Posted by Ana Manzur-Allan
At this time of year, holiday gift guides are not in short supply. At Embrace we are very excited to put out our first ever Embrace
Our team of experts recommend:
Posted by christina
To finish up Premature Infant Awareness Month, we have a special guest blog post by Dr. Saudamini Nesargi who is helping us with our clinical trials at St. John’s Hospital in Bangalore, India.
Temperatures in Bangalore have dropped in the last few days and most of us enjoy it. We drink something warm, wear woolen clothes and keep the doors and windows closed. If not, we shiver hope the sun starts shining again soon. But what if you a were little premature baby who could do none of these things…not even shiver to keep yourself warm?What if you had to rely completely on others and often inadequate resources just to keep warm?
Posted by christina
The first five months of my pregnancy were smooth and without incident. At a routine check up at 22 weeks, my physicians and the ambulatory technicians conducting my exam discovered that I was a few hours away from being dilated and going into pre-term labor. If delivered, it would have been extremely unlikely that our daughter would have survived. I was immediately admitted into the hospital. The next morning, I had surgery conducted by one of New York City’s leading maternal-fetal medicine specialists to promote the duration of my pregnancy.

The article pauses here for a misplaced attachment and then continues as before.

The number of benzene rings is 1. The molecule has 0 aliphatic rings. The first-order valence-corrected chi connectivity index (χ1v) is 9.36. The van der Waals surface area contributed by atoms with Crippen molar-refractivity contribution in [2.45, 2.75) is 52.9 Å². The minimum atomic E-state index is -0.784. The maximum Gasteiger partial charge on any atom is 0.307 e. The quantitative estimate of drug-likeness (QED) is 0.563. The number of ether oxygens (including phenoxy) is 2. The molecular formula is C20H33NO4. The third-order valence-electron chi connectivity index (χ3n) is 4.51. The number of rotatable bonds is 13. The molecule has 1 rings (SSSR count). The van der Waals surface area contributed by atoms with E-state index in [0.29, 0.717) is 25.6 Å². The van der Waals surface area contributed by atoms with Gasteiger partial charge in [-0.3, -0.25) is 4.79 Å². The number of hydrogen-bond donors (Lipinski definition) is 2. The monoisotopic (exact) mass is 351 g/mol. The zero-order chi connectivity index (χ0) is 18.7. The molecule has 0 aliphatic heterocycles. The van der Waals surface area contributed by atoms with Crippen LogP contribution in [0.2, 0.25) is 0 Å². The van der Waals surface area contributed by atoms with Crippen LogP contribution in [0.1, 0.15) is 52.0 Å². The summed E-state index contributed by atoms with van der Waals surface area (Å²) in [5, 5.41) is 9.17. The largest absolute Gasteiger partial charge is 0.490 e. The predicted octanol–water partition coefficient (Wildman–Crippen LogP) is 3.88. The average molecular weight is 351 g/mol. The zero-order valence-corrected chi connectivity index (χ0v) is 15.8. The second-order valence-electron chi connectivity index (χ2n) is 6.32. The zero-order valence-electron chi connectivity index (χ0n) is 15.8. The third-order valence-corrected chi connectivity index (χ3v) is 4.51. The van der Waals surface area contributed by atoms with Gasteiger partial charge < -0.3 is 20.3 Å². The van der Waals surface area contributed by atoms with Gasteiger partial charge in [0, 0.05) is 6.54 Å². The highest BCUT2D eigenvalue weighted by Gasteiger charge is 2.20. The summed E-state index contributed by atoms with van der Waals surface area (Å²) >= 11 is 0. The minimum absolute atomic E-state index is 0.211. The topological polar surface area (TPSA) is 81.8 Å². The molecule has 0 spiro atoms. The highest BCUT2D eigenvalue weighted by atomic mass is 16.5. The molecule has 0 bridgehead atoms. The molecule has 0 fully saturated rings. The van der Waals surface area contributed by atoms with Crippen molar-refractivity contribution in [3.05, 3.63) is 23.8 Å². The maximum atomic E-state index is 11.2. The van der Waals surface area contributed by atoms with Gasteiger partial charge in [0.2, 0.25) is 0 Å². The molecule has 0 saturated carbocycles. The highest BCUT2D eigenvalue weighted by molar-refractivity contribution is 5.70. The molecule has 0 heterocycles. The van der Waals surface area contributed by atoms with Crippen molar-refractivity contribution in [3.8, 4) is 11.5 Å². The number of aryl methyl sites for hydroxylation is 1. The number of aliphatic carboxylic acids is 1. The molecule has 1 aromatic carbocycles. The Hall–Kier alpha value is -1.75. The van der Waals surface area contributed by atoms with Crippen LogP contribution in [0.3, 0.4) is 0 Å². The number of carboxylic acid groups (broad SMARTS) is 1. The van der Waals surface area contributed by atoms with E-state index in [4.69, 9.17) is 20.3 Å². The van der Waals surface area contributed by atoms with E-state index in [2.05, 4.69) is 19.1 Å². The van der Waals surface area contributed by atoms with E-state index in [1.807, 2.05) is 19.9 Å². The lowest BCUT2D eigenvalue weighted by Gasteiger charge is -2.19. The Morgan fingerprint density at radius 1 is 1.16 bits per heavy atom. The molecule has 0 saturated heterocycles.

Afterward, the obstetricians guiding my care advised me to take it easy to ensure my pregnancy would last as long as possible. With optimism, positive energy, and a team of clinicians monitoring my pregnancy, we made it to nearly 36 weeks. My daughter was born exactly one month before her due date, weighing 6 pounds and measuring nearly 20 inches. My husband and I were thrilled and relieved that she was in good enough health and weight to avoid admission to the neonatal intensive care unit. We all went home together two days after she was born.
Without dedicated obstetricians, maternal-fetal medicine specialists, ambulatory technicians, and nurses skilled in high-risk pregnancies and deliveries, my daughter probably would not have had the smooth entry into the world that she did. My husband and I are immensely grateful for the high quality care, attention and nurture she received from a team of people trained to promote the survival of newborns. Now 20 months old, our daughter is a reminder of the incredible medical care we were lucky enough to be afforded and drives our commitment to ensure all mothers, fathers and newborns around the world have the same access.
–Kalpana, Embrace volunteer
Posted by christina